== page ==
It was a moment any banker would cherish. Antonio S. Abacan Jr., president of Metropolitan Bank & Trust Co., could only smile as he looked out at a crowd of 250 new depositors who had flocked to the opening of a branch in the upscale Greenhills area of Manila. In their tailored suits and fine jewelry, the new clients represented precisely the upwardly mobile, middle-class depositors Metrobank wants. Since the bank opened its first branch in Manila's Chinatown 34 years ago, management has prided itself on knowing its customers' needs--and it still does, even though it now has $8.8 billion in assets and runs the largest banking network in the Philippines.
GOOD DEALS. Abacan also has shown that he can stand up to new competition. Since the Philippines implemented a banking-reform package two years ago, 10 foreign lenders have set up shop, in addition to the four other big international banks that were already in business. While all foreign banks together have garnered 9% of the nation's commercial bank loans, Metrobank and its subsidiaries still account for a 12% share. Moreover, partly by blitzing the rising Filipino middle class with offers of car and home-mortgage credit, Metrobank's loans have risen by roughly 40% annually for the past two years.
Despite such progress, investors have suddenly become jittery over the bank's prospects. Analysts worry that the quality of Metrobank's portfolio is being diluted as the size of its loan book surges. They fear that Metrobank and other Filipino lenders could be vulnerable to the sort of property collapse that is shaking Thailand's banks and raising concerns about a possible currency devaluation. Such concerns have pummeled the Philippine stock index, and Metrobank's shares have fallen to $21.10, from a 1997 high of $28.06 in February (chart).
Metrobank officials maintain that investors have nothing to fear. Executives say loans to property developers make up around 6% of the value of its lending portfolio, and a modest 1.7% of its loans are past due--half the local industry average. Abacan adds that Metrobank's loan growth stems from an aggressive expansion of its branch network, which grew from 215 offices in 1993 to 335 in 1996. An additional 35 are planned this year. But he has also maintained Metrobank's historically close relationship with the entrepreneurial Chinese community, which makes up 60% of its business. Virtually every Metrobank branch has at least a manager or an assistant manager who speaks Chinese.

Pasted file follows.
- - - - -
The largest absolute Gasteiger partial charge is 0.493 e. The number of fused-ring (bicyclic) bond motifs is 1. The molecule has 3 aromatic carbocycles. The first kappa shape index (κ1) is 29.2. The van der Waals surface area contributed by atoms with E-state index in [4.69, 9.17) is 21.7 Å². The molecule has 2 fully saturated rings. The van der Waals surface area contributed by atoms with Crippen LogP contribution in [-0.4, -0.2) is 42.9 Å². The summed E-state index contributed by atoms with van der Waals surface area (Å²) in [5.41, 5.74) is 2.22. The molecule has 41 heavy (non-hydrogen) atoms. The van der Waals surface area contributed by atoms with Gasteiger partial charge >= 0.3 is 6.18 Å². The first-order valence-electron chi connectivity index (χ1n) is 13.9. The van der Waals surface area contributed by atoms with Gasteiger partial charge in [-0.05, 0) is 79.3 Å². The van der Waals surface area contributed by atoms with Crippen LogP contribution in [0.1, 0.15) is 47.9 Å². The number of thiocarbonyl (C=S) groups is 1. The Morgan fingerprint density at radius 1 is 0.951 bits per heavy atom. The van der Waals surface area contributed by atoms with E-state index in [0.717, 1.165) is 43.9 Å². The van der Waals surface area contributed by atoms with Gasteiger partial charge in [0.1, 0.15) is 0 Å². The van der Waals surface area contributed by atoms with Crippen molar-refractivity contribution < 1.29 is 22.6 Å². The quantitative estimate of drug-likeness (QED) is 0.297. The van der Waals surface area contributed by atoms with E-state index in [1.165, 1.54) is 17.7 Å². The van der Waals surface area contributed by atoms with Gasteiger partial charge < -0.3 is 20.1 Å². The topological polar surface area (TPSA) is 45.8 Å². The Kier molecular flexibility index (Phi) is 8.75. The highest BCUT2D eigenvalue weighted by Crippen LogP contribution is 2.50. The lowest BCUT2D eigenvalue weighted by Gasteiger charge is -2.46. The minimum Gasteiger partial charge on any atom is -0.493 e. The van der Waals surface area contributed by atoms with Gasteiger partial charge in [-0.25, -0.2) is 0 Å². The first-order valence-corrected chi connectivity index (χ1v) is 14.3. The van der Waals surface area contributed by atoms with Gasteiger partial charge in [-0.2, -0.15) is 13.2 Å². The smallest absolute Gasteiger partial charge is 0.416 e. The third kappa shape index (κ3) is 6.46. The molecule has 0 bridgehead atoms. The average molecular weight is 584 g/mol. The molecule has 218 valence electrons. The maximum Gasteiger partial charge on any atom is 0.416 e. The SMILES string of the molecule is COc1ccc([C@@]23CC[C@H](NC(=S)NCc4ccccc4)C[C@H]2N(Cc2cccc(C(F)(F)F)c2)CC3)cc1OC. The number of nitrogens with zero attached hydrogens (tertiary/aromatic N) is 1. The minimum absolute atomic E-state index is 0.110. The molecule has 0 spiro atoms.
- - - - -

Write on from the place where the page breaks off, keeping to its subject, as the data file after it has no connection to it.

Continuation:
EARLY DAYS. Most of the bank's Chinese-speaking customers run family companies in manufacturing and trade and have helped make Metrobank the primary lender to small and midsize enterprises in the Philippines. "We started with the smaller businesses and stuck with them," says Metrobank Chairman and founder George S.K. Ty. "Some of them are billionaires now, and they've stuck with us."
Abacan is taking advantage of Metrobank's Chinese links to draw in more Taiwanese doing business in the Philippines, and this year, he plans to open a fourth Taiwanese branch. He is also targeting more Japanese business--setting up a Japanese desk in Manila, opening a Tokyo branch, and taking a 35% stake in the Philippine subsidiary of Toyota Motor Co. "Any Japanese business that is related to Toyota is dealing with us," says Abacan, who is setting up a joint venture with Tokai Bank Ltd. to target other Japanese investors.
Despite its international ambitions, Metrobank's heart--and most of its business--remains at home. To some investors, worried that a Thai-style retreat could hit the Philippines, that is cause for concern. But Ty, a 64-year-old, Hong Kong-born tycoon and real estate developer himself, insists that he is on the right track. "We are very careful," he says. Getting the market to accept that message, though, is another thing altogether.